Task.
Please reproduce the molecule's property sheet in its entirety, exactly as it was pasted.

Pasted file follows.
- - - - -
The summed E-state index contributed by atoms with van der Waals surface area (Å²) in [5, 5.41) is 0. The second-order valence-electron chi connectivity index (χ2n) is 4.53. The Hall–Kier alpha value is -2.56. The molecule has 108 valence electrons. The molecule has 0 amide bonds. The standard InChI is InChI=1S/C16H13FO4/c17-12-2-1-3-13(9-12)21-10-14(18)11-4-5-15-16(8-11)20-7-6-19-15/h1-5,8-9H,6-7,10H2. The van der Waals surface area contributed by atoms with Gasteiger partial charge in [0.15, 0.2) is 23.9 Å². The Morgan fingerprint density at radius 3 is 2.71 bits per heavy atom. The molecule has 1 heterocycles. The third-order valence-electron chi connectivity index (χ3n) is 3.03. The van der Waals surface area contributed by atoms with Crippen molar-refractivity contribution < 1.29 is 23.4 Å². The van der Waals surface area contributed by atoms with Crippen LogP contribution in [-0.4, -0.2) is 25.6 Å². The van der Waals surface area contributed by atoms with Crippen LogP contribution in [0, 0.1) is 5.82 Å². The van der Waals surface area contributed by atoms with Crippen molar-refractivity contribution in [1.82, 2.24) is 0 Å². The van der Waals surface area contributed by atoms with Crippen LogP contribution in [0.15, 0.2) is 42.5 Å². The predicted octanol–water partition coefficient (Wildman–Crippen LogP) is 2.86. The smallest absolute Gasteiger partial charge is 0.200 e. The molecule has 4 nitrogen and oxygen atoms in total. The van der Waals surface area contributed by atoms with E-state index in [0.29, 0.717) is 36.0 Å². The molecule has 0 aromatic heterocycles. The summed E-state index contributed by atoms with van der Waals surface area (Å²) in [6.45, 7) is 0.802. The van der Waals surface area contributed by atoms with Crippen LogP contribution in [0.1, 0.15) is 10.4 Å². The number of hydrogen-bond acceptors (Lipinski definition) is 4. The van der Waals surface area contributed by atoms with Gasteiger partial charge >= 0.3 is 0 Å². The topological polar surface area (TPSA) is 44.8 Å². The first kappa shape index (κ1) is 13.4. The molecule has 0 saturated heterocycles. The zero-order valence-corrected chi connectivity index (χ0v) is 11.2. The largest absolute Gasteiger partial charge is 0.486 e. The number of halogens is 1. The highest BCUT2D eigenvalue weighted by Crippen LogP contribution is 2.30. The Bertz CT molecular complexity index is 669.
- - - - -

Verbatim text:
The summed E-state index contributed by atoms with van der Waals surface area (Å²) in [5, 5.41) is 0. The second-order valence-electron chi connectivity index (χ2n) is 4.53. The Hall–Kier alpha value is -2.56. The molecule has 108 valence electrons. The molecule has 0 amide bonds. The standard InChI is InChI=1S/C16H13FO4/c17-12-2-1-3-13(9-12)21-10-14(18)11-4-5-15-16(8-11)20-7-6-19-15/h1-5,8-9H,6-7,10H2. The van der Waals surface area contributed by atoms with Gasteiger partial charge in [0.15, 0.2) is 23.9 Å². The Morgan fingerprint density at radius 3 is 2.71 bits per heavy atom. The molecule has 1 heterocycles. The third-order valence-electron chi connectivity index (χ3n) is 3.03. The van der Waals surface area contributed by atoms with Crippen molar-refractivity contribution < 1.29 is 23.4 Å². The van der Waals surface area contributed by atoms with Crippen LogP contribution in [-0.4, -0.2) is 25.6 Å². The van der Waals surface area contributed by atoms with Crippen LogP contribution in [0, 0.1) is 5.82 Å². The van der Waals surface area contributed by atoms with Crippen molar-refractivity contribution in [1.82, 2.24) is 0 Å². The van der Waals surface area contributed by atoms with Crippen LogP contribution in [0.15, 0.2) is 42.5 Å². The predicted octanol–water partition coefficient (Wildman–Crippen LogP) is 2.86. The smallest absolute Gasteiger partial charge is 0.200 e. The molecule has 4 nitrogen and oxygen atoms in total. The van der Waals surface area contributed by atoms with E-state index in [0.29, 0.717) is 36.0 Å². The molecule has 0 aromatic heterocycles. The summed E-state index contributed by atoms with van der Waals surface area (Å²) in [6.45, 7) is 0.802. The van der Waals surface area contributed by atoms with Crippen LogP contribution in [0.1, 0.15) is 10.4 Å². The number of hydrogen-bond acceptors (Lipinski definition) is 4. The van der Waals surface area contributed by atoms with Gasteiger partial charge >= 0.3 is 0 Å². The topological polar surface area (TPSA) is 44.8 Å². The first kappa shape index (κ1) is 13.4. The molecule has 0 saturated heterocycles. The zero-order valence-corrected chi connectivity index (χ0v) is 11.2. The largest absolute Gasteiger partial charge is 0.486 e. The number of halogens is 1. The highest BCUT2D eigenvalue weighted by Crippen LogP contribution is 2.30. The Bertz CT molecular complexity index is 669.